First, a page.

a. Standards for Assessing Predetermination
By requiring agencies to conduct environmental review prior to taking certain actions, NEPA seeks to strike a careful balance. The Act requires agencies to consider potential environmental effects objectively and in good faith, Carolina Envtl. Study Grp. v. United States, 510 F.2d 796, 801, 166 U.S.App.D.C. 416 (D.C. Cir. 1975), yet agencies are generally driven by policy objectives and frequently prefer one course of action over another from the beginning of a project, see 40 C.F.R. § 1502.14(e) (agency may have a " preferred" alternative prior to initiating NEPA review). These policy objectives are equally present when an agency reviews a project sponsored by a private entity as when it seeks to take action itself, as an agency's policy aims are often furthered through the private-sector projects that it approves or denies. Thus, while NEPA requires that agencies take a hard look at the environmental effects of an action, an agency need not be " subjectively impartial" in doing so.
Carolina Envtl. Study Grp., 510 F.2d at 801 (citing
Envtl. Def. Fund, Inc. v. Army Corps of Eng'rs, 470 F.2d 289, 295 (8th Cir. 1972)). Bias towards a preferred outcome does not violate NEPA so long as it does not prevent full and frank consideration of environmental concerns. NRDC v. Nuclear Regulatory Comm'n, 547 F.2d 633, 659 n.5, 178 U.S.App.D.C. 336 (D.C. Cir. 1976) (Tamm, J., concurring), rev'd sub nom. on other grounds, Vt. Yankee Nuclear Power Corp. v. NRDC, 435 U.S. 519, 98 S.Ct. 1197, 55 L.Ed.2d 460 (1978) (" 'NEPA assumes as inevitable an institutional bias within an agency.'" (quoting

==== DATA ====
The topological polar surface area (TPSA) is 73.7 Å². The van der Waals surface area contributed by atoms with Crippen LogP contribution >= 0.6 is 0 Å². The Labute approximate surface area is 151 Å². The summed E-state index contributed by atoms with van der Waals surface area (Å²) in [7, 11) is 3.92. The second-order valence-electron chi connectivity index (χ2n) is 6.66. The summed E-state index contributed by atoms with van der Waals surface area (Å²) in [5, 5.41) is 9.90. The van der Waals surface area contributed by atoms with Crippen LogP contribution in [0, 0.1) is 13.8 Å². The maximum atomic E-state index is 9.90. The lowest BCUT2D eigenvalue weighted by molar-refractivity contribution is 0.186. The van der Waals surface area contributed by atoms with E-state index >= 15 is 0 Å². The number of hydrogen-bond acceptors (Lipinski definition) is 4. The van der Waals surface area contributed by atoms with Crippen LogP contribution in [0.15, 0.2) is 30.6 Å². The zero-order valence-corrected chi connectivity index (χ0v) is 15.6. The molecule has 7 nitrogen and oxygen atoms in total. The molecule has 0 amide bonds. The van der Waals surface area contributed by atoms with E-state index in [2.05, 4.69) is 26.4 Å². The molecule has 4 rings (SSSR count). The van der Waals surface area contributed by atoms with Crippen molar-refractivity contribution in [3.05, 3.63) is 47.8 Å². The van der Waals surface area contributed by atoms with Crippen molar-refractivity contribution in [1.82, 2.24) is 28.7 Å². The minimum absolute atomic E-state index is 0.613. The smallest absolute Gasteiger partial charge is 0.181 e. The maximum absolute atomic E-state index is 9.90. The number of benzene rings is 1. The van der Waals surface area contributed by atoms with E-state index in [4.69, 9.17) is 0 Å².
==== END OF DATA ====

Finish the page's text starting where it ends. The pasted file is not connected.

Envtl. Def. Fund, 470 F.2d at 295)).
In striking this balance, NEPA seeks to ensure that agencies conduct environmental analyses in a timely and objective fashion by prohibiting them from predetermining the outcome of their review. See 40 C.F.R. § 1502.2(g) (an EIS must " serve as the means of assessing the environmental impact of proposed agency actions, rather than justifying decisions already made" );
id. § 1506.1(a) (" Until an agency issues a record of decision . . . no action concerning the proposal shall be taken which would . . . [l]imit the choice of reasonable alternatives." ). But an agency may take ancillary steps towards a project before completing environmental review so long as NEPA review is complete before the agency makes an " irreversible and irretrievable commitment of resources." Wyo. Outdoor Council v. Forest Serv., 165 F.3d 43, 50, 334 U.S.App.D.C. 98 (D.C. Cir. 1999); accord State of Idaho by & through Idaho Pub. Utils. Comm'n v. ICC, 35 F.3d 585, 598, 308 U.S.App.D.C. 268 (D.C. Cir. 1994). Issuing permits, leases, or approvals that enable the project to begin can constitute an irreversible commitment of resources by an agency.